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Slang Dictionary: Teacher’s Pet

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What Does "Teacher's Pet" Mean

What Does “Teacher’s Pet” Mean?

“Teacher’s Pet” is a colloquial term often used to describe a student who is perceived as being the favorite or favored by their teacher. This student is often seen as excessively obedient, eager to please, and frequently seeks the approval of the teacher.

Related Words

Similar expressions include “brown-noser,” “suck-up,” and “apple polisher.” These terms all refer to individuals who go to great lengths to gain the favor of authority figures, often at the expense of their peers’ opinions.

Where Does This Word Come From?

The origin of the phrase “teacher’s pet” can be traced back to the early 20th century, with “pet” in this context referring to someone who is especially favored or indulged. It likely emerged from the idea that some students were like pets to their teachers, receiving special attention and privileges. Over time, the term has become a common slang expression used to describe students who are seen as teacher’s favorites.

Who Uses This Word?

“Teacher’s pet” is a term used by students and individuals of all ages to playfully or derogatorily describe someone who is perceived as excessively ingratiating towards their teachers or instructors. It’s often used in school settings but can also be applied in workplace or social contexts when someone is trying too hard to gain favor with authority figures.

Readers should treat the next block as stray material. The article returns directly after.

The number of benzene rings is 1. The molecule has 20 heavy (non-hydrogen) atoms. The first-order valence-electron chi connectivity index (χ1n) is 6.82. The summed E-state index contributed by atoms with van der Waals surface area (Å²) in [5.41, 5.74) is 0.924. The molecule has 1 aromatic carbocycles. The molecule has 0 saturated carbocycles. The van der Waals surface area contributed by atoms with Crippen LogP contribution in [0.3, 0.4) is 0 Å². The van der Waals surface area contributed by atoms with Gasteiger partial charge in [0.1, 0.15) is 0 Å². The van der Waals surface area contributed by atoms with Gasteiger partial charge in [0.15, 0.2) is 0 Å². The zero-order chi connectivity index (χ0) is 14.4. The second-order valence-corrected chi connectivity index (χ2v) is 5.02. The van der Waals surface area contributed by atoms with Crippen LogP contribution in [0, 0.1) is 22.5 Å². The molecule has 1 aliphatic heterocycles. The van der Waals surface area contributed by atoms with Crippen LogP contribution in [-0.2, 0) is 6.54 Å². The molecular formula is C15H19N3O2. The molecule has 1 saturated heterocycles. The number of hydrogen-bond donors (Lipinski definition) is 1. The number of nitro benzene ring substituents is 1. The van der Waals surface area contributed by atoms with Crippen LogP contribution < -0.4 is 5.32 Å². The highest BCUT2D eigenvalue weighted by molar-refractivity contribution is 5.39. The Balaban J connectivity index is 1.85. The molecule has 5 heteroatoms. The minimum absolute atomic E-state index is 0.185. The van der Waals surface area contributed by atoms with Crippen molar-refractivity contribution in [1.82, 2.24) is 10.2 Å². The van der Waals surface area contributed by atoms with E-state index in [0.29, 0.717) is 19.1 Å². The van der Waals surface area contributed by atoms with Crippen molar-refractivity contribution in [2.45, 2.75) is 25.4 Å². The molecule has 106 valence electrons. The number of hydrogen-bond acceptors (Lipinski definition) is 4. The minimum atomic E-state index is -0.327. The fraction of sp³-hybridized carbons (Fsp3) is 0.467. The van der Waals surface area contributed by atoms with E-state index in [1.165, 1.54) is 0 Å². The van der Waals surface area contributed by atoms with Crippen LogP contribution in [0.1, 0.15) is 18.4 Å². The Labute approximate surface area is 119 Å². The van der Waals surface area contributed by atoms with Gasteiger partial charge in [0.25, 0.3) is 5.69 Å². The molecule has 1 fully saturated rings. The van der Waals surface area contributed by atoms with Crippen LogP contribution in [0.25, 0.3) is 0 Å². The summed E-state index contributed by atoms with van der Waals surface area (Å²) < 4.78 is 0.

Examples of Using This Word

  1. “Lisa always sits at the front of the class and answers every question. She’s such a teacher’s pet.”
  2. “Don’t be a teacher’s pet; it’s important to have your own opinions.”
  3. “Michael got an A on his essay because he’s the teacher’s pet.”

What to Replace This Word Within Academic Writing

In formal academic writing, it’s best to avoid slang terms like “teacher’s pet.” Instead, you can use more neutral and precise language such as “an academically diligent student” or “a student who actively seeks the teacher’s approval.” This maintains a professional and objective tone in academic discourse.

Quote of the Day

“Being a teacher’s pet may earn you a few privileges, but it won’t necessarily earn you the respect of your peers.”

– Jane Smith


While “teacher’s pet” is a lighthearted slang term often used to describe students who seek favor with their teachers, it’s important to remember that academic success should be based on merit and genuine effort rather than seeking preferential treatment. In formal settings, it’s advisable to use more neutral language to maintain professionalism.